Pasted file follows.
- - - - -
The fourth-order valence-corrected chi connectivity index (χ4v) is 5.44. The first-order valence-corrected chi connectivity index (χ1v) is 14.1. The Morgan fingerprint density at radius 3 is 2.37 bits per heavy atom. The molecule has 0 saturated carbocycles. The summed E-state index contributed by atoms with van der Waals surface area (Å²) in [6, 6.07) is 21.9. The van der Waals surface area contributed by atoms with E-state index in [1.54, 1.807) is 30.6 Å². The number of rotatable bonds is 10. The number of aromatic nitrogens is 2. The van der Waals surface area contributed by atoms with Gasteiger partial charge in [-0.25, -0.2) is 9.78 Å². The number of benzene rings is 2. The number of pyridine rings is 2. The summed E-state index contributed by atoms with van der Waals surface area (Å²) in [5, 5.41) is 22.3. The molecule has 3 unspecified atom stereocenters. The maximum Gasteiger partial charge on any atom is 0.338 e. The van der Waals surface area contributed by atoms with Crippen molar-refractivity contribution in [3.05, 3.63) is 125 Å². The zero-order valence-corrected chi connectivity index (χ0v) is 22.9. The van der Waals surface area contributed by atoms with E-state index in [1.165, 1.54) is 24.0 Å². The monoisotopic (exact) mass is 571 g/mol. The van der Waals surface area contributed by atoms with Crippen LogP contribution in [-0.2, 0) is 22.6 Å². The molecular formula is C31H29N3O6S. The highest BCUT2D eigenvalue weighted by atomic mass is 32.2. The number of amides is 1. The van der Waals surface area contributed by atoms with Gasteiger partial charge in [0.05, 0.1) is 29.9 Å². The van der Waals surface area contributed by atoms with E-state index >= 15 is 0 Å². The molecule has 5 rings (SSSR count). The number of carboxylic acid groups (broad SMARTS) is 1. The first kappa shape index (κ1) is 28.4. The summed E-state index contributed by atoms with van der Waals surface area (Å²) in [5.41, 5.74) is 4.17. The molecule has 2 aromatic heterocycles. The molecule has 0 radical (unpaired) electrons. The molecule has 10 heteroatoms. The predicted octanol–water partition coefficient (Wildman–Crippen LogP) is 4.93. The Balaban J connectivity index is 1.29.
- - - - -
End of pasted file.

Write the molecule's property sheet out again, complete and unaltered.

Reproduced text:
The fourth-order valence-corrected chi connectivity index (χ4v) is 5.44. The first-order valence-corrected chi connectivity index (χ1v) is 14.1. The Morgan fingerprint density at radius 3 is 2.37 bits per heavy atom. The molecule has 0 saturated carbocycles. The summed E-state index contributed by atoms with van der Waals surface area (Å²) in [6, 6.07) is 21.9. The van der Waals surface area contributed by atoms with E-state index in [1.54, 1.807) is 30.6 Å². The number of rotatable bonds is 10. The number of aromatic nitrogens is 2. The van der Waals surface area contributed by atoms with Gasteiger partial charge in [-0.25, -0.2) is 9.78 Å². The number of benzene rings is 2. The number of pyridine rings is 2. The summed E-state index contributed by atoms with van der Waals surface area (Å²) in [5, 5.41) is 22.3. The molecule has 3 unspecified atom stereocenters. The maximum Gasteiger partial charge on any atom is 0.338 e. The van der Waals surface area contributed by atoms with Crippen molar-refractivity contribution in [3.05, 3.63) is 125 Å². The zero-order valence-corrected chi connectivity index (χ0v) is 22.9. The van der Waals surface area contributed by atoms with E-state index in [1.165, 1.54) is 24.0 Å². The monoisotopic (exact) mass is 571 g/mol. The van der Waals surface area contributed by atoms with Crippen LogP contribution in [-0.2, 0) is 22.6 Å². The molecular formula is C31H29N3O6S. The highest BCUT2D eigenvalue weighted by atomic mass is 32.2. The number of amides is 1. The van der Waals surface area contributed by atoms with Gasteiger partial charge in [0.05, 0.1) is 29.9 Å². The van der Waals surface area contributed by atoms with E-state index >= 15 is 0 Å². The molecule has 5 rings (SSSR count). The number of carboxylic acid groups (broad SMARTS) is 1. The first kappa shape index (κ1) is 28.4. The summed E-state index contributed by atoms with van der Waals surface area (Å²) in [5.41, 5.74) is 4.17. The molecule has 2 aromatic heterocycles. The molecule has 0 radical (unpaired) electrons. The molecule has 10 heteroatoms. The predicted octanol–water partition coefficient (Wildman–Crippen LogP) is 4.93. The Balaban J connectivity index is 1.29.